Typecasting is a difficult double-sided conundrum for an actor: if you’re great at playing a certain type of role, why stop while the money keeps coming in? At the same time, audiences may eventually tire of an actor and assume they simply haven’t got any range, so they’re best advised to shake things up every now and then.

These 8 world-class actors have certainly proven themselves diverse actors throughout their careers, but that hasn’t stopped them becoming typecast in ways either thoroughly unconventional or not immediately obvious to audiences or even the actors themselves.

None of these actors will be facing the unemployment line any time soon, but some of their samey career choices are nothing if not bizarre.

8. Tom Hanks Is…A Guy Who Sucks At Travelling

DreamWorks & Columbia

Tom Hanks really doesn’t have the best of luck when it comes to leaving the house, does he? His globe-trotting antics over the last two decades in particular have landed him in some perilously hot water, and in one instance even resulted in his character’s demise.

Examples: Hanks was sent into space and almost killed by shuttle failure (Apollo 10), died during a mission in WWII Normandy (Saving Private Ryan), was marooned after his plane crashed over the Pacific Ocean (Cast Away), was left stranded in an airport on his way into the U.S. (The Terminal), had his cargo ship attacked by pirates (Captain Phillips), was forced to crash-land a plane on the Hudson River (Sully), and almost ended up murdered by maniacs multiple times in both France and Italy (the Robert Langdon trilogy).

Granted, going into space and to war are inherently dangerous, but working for Fed Ex, Maersk and Harvard University are about as safe as jobs get, right? Plus, isn’t flying the safest way to travel, especially if you’re the freaking pilot, as in Sully’s case?

7. Ryan Reynolds Is…A Body Swap Extraordinaire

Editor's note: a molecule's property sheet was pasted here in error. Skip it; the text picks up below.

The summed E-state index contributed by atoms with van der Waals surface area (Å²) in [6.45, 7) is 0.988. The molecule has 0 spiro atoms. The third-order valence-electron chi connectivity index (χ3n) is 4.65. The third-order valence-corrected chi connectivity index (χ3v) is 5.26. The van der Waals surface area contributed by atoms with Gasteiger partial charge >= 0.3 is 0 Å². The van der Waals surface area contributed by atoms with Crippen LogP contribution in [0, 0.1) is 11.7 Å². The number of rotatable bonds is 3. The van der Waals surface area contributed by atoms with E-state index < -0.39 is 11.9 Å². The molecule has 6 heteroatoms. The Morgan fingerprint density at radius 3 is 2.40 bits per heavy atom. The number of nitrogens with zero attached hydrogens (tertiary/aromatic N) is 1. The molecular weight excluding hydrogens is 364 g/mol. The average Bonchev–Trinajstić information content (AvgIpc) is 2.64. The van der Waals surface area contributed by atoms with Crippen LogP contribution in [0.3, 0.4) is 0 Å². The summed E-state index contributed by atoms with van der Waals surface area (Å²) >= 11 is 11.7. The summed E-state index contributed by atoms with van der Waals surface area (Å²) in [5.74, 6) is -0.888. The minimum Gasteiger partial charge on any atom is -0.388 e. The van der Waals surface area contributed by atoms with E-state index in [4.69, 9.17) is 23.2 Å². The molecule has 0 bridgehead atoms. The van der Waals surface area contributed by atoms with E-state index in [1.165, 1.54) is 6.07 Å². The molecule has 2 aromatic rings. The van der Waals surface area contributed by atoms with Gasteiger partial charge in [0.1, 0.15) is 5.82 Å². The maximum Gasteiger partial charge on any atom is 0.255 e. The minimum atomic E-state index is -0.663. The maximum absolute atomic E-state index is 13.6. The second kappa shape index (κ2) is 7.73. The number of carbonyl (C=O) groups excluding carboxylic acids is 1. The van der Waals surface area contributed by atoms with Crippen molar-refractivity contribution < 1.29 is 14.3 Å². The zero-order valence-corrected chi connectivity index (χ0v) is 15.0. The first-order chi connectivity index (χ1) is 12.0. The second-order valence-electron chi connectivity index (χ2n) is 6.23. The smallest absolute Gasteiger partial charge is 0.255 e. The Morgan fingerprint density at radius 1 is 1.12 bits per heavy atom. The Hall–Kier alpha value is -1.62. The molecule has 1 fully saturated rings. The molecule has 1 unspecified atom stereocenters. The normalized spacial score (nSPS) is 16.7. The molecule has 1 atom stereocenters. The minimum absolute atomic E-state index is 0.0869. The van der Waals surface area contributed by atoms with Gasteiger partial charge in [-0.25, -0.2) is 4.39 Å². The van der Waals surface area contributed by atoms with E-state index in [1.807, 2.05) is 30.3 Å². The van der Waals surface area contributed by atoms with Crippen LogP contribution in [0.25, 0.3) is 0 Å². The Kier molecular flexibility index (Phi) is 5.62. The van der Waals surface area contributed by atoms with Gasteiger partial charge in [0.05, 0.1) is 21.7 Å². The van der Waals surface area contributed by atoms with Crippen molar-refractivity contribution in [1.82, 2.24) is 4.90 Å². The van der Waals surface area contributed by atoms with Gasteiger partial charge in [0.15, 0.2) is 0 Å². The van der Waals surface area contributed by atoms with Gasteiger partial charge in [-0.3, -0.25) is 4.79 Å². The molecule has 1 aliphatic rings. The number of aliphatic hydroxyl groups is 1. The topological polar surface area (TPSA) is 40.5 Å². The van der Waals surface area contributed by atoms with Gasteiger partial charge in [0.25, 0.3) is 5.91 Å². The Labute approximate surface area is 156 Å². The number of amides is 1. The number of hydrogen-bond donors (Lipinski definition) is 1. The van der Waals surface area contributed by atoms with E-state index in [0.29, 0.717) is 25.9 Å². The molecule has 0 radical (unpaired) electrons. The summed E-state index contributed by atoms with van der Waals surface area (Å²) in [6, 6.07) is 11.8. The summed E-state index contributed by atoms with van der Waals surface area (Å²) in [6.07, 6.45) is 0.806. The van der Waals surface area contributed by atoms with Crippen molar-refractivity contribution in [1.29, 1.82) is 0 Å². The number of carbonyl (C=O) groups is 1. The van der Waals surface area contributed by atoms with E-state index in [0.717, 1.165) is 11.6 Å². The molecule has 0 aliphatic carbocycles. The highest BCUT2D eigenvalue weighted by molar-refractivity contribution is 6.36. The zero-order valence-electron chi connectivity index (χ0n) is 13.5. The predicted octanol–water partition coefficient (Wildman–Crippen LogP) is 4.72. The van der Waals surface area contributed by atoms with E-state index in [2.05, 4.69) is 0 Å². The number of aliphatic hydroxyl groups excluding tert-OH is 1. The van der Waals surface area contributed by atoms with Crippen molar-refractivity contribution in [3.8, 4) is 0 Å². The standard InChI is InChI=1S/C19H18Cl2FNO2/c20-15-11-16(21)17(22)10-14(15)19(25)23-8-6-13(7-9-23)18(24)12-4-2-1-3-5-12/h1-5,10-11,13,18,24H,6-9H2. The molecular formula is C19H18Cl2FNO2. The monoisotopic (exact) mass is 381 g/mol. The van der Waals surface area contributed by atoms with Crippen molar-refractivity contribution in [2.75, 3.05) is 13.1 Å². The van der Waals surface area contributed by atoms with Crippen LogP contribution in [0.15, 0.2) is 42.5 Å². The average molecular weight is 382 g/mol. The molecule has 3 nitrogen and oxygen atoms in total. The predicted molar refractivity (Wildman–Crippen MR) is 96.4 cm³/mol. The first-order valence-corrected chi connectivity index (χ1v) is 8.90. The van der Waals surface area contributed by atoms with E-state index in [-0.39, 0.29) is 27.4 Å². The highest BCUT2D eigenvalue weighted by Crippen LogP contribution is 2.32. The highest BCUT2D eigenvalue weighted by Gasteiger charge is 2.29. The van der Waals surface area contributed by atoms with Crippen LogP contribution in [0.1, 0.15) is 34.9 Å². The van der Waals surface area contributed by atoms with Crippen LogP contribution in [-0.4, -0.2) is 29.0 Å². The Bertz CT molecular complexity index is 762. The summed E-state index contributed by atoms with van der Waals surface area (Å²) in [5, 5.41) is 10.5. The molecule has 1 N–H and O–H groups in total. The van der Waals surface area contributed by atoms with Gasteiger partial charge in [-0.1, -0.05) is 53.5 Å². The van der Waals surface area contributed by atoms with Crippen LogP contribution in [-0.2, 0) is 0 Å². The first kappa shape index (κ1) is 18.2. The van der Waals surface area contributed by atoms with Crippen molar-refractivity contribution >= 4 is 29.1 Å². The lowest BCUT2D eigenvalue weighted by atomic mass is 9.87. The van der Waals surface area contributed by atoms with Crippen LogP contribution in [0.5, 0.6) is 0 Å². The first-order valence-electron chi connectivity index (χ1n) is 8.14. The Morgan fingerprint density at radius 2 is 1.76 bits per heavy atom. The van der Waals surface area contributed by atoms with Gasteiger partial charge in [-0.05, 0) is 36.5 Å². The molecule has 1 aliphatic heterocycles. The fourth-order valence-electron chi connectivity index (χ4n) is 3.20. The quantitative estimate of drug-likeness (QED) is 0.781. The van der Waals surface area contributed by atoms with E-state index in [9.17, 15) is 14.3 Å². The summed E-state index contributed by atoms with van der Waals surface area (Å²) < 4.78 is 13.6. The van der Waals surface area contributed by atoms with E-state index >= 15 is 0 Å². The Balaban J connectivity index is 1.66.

Universal, Focus Features & Summit Entertainment

If you ever need someone’s body to leap out of or into, apparently Ryan Reynolds is Hollywood’s go-to-guy, considering he’s played that part three times in the last six years alone.

Examples: Reynolds has been a fun-loving bachelor who swaps bodies with an overwhelmed parent (The Change-Up), served as the lifeless vessel for a terminally ill man’s consciousness to be downloaded into (Self/less), and finally, had his dead CIA agent’s memories transplanted into the mind of a violent criminal to help complete a vital mission (Criminal).

It’s extra hilarious and weird when you consider that the latter two of these movies came out within 9 months of one another.

Apparently Reynolds just really, really likes the whole body swap genre…even though all three of these films were widely panned and it doesn’t make sense for any actor to consciously keep rehashing roles in a very specific type of movie.

6. Paul Giamatti Is…A Doctor…All The Time

Warner Bros, Roadside Attractions & Fox

Paul Giamatti is without question one of the greatest actors of his generation, so why the Hell has he been getting cast in forgettable roles as doctors so much recently?

Examples: He’s played a Doctor of Medicine (The Congress), a seismologist (San Andreas), a therapist (Love and Mercy), a sports psychologist (The Phenom), and most recently a psychiatrist (Morgan).

While there are plenty of actors who carve out fine careers for themselves playing cops, doctors and so on, this one’s especially weird considering that Giamatti is better known for playing slacker schlubs than professionals, yet over the last four years, he’s played a doctor of some kind five times.

More to the point, of his six most recent theatrically-released roles, four of them have been as a doctor. It’s an odd pattern, but at least Giamatti’s upcoming credits don’t list anymore doctor roles…yet.

5. Julia Roberts Is…Unable To Form A Functional Family

Columbia Pictures, Relativity Media, Open Road Films

Despite her enormous popularity, Julia Roberts just can’t seem to escape playing characters with horrendously dysfunctional family lives.

Examples: Roberts has died in a car accident that tore her family apart (Fireflies in the Garden), gotten divorced and gone on vacation to “find” herself (Eat Pray Love), been unhappily married to Bryan Cranston (Larry Crowne), been a wicked stepmother (Mirror Mirror), attempted to beat up her elderly mother (August: Osage County), suffered through her daughter’s brutal murder (Secret in Their Eyes) and given up a daughter as a youngster only to be confronted by her many years later (Mother’s Day).